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Original article URL: http://bridgemi.com/2016/11/steps-michigan-can-take-to-make-prisoner-transportation-more-secure/
29 November 2016
The Michigan Department of Corrections’ contract with Prisoner Transportation Services of America, or PTS, says security officers in the vehicles, commonly known as agents, can carry weapons though they are not law enforcement officers. The agents also must must meet other criteria, including:
More coverage: State sheds little light on troubled prison transport firm
In Michigan, prisoner transportation companies are required to set standards for the care and safety of prisoners and the public. But how companies meet those standards is generally left to each vendor’s discretion. State prison officials refuse to share how these standards are met or enforced. The standards relate to:
In the event of delays from bad weather or vehicle breakdowns, the company must bear all costs including food and lodging costs of the contractor’s personnel and prisoners/offenders.
The company also must provide three meals every 24 hours for prisoners – at the company’s expense – during transport. Each meal must satisfy the nutritional and caloric recommendations approved by the National Research Council. The MDOC caloric requirements are 2,600 calories for males and 2,200 calories for females per day. The MDOC contract says that fast food meals are acceptable.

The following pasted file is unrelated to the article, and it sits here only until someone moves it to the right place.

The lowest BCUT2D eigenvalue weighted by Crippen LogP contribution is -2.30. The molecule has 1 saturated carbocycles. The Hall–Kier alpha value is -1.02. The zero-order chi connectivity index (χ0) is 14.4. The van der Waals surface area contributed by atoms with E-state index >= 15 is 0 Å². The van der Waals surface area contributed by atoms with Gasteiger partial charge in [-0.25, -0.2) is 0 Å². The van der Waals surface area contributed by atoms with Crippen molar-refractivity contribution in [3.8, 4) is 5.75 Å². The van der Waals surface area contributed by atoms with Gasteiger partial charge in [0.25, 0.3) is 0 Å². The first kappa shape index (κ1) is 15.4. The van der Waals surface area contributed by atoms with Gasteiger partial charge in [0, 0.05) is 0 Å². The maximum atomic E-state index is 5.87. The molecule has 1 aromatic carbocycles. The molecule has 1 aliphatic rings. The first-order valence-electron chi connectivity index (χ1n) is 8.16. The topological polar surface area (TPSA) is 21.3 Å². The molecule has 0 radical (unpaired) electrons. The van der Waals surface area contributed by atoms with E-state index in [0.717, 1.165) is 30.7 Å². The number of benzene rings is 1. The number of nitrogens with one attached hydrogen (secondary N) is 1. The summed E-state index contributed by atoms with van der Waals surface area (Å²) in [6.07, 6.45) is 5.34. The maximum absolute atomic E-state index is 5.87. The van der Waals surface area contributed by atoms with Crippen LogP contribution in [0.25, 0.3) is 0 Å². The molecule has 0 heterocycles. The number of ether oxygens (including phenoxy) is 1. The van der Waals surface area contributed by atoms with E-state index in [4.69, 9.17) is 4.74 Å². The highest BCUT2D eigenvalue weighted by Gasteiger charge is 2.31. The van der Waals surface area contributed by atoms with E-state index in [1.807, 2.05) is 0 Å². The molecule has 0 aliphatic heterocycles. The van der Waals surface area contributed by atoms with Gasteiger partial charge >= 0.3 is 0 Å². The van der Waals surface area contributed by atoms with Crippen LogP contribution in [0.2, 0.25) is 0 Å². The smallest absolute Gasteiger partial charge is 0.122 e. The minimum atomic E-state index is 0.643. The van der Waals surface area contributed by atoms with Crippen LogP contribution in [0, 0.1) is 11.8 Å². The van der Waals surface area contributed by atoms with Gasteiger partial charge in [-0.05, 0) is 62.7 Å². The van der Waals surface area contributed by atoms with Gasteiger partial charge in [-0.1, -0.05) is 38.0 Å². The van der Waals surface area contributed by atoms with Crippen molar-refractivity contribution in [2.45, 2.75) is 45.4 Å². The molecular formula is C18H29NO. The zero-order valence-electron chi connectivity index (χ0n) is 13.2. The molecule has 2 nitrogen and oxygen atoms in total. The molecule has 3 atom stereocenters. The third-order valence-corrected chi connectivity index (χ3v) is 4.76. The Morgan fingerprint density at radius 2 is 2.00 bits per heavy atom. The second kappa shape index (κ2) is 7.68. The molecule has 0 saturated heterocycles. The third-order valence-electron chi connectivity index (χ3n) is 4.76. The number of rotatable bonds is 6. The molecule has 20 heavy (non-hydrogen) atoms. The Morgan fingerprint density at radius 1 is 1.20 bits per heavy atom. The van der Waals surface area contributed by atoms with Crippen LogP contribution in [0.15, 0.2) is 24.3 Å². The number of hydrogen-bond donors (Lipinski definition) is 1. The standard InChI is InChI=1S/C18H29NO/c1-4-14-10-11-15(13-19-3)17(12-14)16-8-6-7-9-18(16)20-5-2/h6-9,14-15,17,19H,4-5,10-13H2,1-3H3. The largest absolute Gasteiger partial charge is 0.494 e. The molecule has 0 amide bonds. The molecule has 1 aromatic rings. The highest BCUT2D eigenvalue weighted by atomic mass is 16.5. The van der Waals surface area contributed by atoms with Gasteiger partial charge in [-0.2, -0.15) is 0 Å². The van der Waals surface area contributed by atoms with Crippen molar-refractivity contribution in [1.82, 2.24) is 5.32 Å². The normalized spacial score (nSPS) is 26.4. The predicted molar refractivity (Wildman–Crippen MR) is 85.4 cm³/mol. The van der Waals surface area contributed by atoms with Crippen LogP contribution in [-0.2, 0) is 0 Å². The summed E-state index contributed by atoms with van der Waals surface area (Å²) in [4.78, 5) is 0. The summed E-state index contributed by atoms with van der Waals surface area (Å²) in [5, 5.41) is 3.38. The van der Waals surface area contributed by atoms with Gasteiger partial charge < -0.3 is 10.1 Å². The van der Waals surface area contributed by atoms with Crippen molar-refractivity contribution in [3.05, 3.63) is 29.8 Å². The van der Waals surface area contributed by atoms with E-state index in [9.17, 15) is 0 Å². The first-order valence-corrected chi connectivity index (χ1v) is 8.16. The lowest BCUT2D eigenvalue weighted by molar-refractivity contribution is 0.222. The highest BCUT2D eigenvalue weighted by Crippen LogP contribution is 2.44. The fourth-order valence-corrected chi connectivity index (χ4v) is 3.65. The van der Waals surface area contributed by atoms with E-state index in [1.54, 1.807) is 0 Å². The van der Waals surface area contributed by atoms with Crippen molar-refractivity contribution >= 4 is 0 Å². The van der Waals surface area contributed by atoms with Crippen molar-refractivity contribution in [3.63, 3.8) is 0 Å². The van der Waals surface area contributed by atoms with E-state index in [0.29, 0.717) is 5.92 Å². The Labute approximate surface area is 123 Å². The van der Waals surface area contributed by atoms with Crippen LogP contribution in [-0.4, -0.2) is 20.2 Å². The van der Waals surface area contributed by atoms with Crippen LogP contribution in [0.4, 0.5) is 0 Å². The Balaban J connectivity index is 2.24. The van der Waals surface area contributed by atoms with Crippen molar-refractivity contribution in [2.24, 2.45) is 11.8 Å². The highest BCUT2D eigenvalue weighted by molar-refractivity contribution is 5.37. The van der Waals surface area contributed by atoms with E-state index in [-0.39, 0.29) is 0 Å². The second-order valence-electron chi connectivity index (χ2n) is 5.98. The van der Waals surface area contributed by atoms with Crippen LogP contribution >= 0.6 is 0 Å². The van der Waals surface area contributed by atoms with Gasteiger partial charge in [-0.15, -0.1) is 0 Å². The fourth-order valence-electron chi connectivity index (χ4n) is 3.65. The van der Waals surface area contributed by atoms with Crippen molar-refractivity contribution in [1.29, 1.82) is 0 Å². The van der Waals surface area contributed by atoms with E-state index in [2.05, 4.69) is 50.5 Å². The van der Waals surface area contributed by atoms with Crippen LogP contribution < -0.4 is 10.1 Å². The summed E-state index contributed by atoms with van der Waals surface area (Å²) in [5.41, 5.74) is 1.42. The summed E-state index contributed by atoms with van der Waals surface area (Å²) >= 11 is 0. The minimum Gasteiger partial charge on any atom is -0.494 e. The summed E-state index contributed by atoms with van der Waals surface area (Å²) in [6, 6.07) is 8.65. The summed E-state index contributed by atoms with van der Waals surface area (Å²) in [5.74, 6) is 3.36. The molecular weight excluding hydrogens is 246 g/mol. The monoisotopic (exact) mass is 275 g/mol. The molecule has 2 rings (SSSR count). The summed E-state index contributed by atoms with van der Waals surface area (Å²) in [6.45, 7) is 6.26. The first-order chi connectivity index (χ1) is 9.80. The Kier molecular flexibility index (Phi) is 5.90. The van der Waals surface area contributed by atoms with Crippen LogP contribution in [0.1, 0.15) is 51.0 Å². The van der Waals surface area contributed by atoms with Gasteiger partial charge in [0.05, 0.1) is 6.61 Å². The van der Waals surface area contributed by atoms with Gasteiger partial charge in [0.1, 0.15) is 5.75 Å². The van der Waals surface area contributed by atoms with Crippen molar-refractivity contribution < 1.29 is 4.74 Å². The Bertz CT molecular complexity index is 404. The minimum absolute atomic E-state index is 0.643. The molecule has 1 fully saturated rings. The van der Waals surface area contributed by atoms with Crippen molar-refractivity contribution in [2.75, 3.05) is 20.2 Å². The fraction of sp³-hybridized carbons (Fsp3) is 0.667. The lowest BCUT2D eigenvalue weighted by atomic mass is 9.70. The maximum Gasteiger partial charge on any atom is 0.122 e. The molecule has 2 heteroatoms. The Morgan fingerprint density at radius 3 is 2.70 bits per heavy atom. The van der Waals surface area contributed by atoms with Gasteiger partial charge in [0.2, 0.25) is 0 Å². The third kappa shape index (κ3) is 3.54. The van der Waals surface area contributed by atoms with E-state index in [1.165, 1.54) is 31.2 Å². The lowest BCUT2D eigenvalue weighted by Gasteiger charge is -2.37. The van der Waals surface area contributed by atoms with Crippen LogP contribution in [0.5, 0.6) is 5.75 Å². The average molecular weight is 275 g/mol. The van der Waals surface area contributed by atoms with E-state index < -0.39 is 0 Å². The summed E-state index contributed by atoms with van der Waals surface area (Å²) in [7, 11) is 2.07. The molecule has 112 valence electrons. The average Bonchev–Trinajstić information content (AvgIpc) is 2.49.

The state pays for all medical costs, including pharmaceuticals for prisoners and the cost of transportation to or from any medical facility.
The MDOC manual and the MDOC contract with its prison transport provider require that any vehicle transporting prisoners be equipped with restroom facilities or the vehicle “may make unscheduled stops” for “authorized bathroom breaks.”
But the rules do not specifically say how often the vehicles need to stop for bathroom breaks or which types of public facilities are acceptable for stops. Critics and prisoners have complained that prisoners are often forced to go without sanitary napkins or to urinate or defecate on themselves because agents, driven by a profit motive to move more prisoners in less time, do not want to stop.
The Human Rights Defense Center, a Florida-based nonprofit prisoner rights advocacy group, has investigated violations by and lawsuits against private prisoner transport companies. Alex Friedmann, managing editor for its publication, Prison Legal News, suggests the federal government and states make the following changes when dealing with private vendors: